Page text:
If ever a city could be said to be in the grip of a monster hangover, it was Ghent on the morning of Tuesday, July 28. Arriving at Ghent St Pieter's station at lunchtime, I found the capital of East Flanders barely awake.
It was the morning after 10 consecutive nights of communal partying. The annual Gentse Feeste - which brings together aspects of Glastonbury, eisteddfod, carnival, Munich's beer festival and Edinburgh in August - had ended about six hours before I stepped off the train.
Bad timing, on my part? No. Much as I like a good street party, there are a thousand other good reasons for visiting what has to be the most under-appreciated city within a 250-mile (or, thanks to Eurostar, three-and-a-half hour) radius of London. Not that any particular one of those reasons explained my presence, the morning after the feast, on this snatched, low-budget mini-break.
I was returning to the city after a 10-year gap to see if Ghent was anything like the ideal northern European city lodged in my memory. First impressions, munching toasted cheese in the station's cafeteria, were positive. The flavour of the coffee, the faded splendour of the art nouveau decor, the crumpled elegance of a couple of shagged-out revellers opposite, the agility of the waiter - these were all excellent portents.
The station is 30 minutes' stroll from the centre - and, the closer I got, the more the aftermath of the previous week's revelries crunched underfoot. To the right, the Citadelpark, its dripping foliage concealing Ghent's two biggest art galleries. Ahead were two towers, the first belonging to St Pieter's church, attached to an abbey which now houses a museum designed for schoolchildren.
The second, a defiantly modernist concrete structure, was the University of Ghent's book tower, built in the 1930s by the architect Henri van de Velde. I tried to imagine coming across this brutal but beautiful 200ft-high stack of literature in, say, Oxford. No, it's not on.
I needed a drink. A glass of Jupiler in the first bar I came across confirmed the rumour that Belgian beer is (probably) the best in the world. My affection for Ghent was deepening by the second.
Over the brow of a gentle hill, down to a swing-bridge spanning an absurdly picturesque canal, lined with trees and medieval houses, on to another bridge - and there were Ghent's three most celebrated medieval towers, lined up like flagships in a fleet review.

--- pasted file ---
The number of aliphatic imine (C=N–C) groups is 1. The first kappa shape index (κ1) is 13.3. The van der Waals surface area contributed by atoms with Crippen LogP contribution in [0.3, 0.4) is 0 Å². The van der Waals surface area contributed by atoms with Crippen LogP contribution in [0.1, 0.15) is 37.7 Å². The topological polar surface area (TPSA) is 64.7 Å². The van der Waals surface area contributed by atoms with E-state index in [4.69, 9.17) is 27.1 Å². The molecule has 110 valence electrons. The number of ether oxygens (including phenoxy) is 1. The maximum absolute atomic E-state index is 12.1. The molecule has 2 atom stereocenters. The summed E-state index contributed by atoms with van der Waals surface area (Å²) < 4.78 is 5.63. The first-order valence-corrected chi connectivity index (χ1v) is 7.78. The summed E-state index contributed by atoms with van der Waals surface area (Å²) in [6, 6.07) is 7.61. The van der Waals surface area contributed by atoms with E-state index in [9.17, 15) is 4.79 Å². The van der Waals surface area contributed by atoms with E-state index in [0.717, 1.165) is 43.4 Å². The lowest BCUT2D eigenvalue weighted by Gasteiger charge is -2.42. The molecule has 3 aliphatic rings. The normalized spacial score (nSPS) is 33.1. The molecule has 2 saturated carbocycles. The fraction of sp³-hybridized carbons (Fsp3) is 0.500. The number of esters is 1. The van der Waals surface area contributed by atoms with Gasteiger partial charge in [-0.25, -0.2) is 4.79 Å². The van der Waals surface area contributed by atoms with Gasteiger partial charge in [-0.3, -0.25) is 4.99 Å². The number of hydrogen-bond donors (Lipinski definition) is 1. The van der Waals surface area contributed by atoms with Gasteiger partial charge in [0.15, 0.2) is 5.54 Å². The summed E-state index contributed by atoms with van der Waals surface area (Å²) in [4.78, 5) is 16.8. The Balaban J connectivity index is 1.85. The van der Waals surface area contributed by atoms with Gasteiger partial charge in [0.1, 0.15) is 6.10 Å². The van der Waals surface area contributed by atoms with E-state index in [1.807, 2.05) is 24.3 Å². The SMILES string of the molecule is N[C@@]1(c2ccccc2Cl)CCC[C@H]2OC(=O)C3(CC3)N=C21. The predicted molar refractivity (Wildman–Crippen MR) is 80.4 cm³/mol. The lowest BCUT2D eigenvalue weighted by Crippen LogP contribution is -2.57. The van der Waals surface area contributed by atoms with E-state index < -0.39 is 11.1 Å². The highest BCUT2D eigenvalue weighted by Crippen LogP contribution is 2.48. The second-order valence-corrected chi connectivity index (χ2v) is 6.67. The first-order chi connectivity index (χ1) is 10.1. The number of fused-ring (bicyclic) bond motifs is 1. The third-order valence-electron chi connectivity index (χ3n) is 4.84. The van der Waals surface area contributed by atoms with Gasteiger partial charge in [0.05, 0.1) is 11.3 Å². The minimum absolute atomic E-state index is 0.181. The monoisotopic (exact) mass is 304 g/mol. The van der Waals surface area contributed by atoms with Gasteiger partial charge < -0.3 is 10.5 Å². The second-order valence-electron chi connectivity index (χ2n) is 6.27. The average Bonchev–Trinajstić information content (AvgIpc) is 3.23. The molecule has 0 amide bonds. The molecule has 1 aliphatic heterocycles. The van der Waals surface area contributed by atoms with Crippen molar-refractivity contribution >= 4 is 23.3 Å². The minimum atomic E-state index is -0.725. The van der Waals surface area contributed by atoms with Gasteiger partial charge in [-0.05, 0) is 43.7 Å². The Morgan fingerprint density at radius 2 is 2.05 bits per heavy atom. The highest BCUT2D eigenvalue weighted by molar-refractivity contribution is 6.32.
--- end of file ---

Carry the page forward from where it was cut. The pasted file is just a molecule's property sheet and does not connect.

The urge to penetrate the heart of the city there and then was great, but I resisted. Just as I resisted, again and again, the temptation of instant oral gratification touted by the sellers of hot, honey-soaked, cinnamon-scented waffles. Walk on by.
And walk on I did, seeking in vain the point where the now thoroughly canalised rivers Scheldt and Leie meet, as if this would reveal to me any more than the obvious fact that the founders of Ghent understood geography.
Instead I discovered one of the city's more surprising treasures, the Museum voor Sierkunst, that is, decorative and applied arts. You enter an 18th-century mansion, and trek through room after beautiful room, each representing a phase in the development of patrician interior design through the 17th and 18th centuries. So far, so predictable.
But then, through glass doors, and into a second mansion, the guts of which have been scooped out, and replaced by a series of glass floors suspended from a steel frame.
Here, some of the finest examples of art nouveau, deco, Bauhaus, modernist and post-modern furniture, ceramics and jewellery are displayed, pride of place often but not always given to local heroes. Even those who yawn at the prospect of pretty pots and weird sofas should visit, simply to be dazzled by the ingenuity of the conversion.
What has all this to do with an ideal city? Everything, because a city which so evidently prizes its artisans and craftspeople is reminding its citizens that they should expect high standards, not just in design, but in transport, housing, education, public spaces, food and drink, as a right. This, after all, is a city with a fiercely independent tradition, a history of seeing off some of Europe's most grasping, tax-levying aristocrats, including the fattest Habsburg cat of the lot, the emperor Charles V.
At this point, I was getting dangerously close to proclaiming the virtues of libertarian-socialist Ghent out in the streets. By St Niklasskerk, in yet another great medieval square, I almost tripped over what appeared to be a corpse, surrounded by broken bottles. But the corpse belched. It was early evening, the cleaning-up operation was getting off to a very slow start.
In prospect was a good meal, the city by night, and perhaps a glimpse of Ghent's finest art treasure, the Jan van Eyck altarpiece, The Adoration of the Mystic Lamb, in St Bavo's cathedral. And all those other museums, the terrible castle of the counts?
If not, never mind, another time. It's almost too easy.
Weekend return fare to Ghent (or any other Belgian station) from London by Eurostar and Belgian Railways, pound;89, subject to change after September 26. Eurostar bookings:0870 6000 779.Cheap accommodation (pound;8 -20 per night) in youth hostels, student halls of residence (vacations only) and basic hotels, is plentiful. Contact the Belgian Tourist Office, 29 Princes Street, London W1R 7RG. Tel: 0891 88 77 99, fax: 0171 629 0454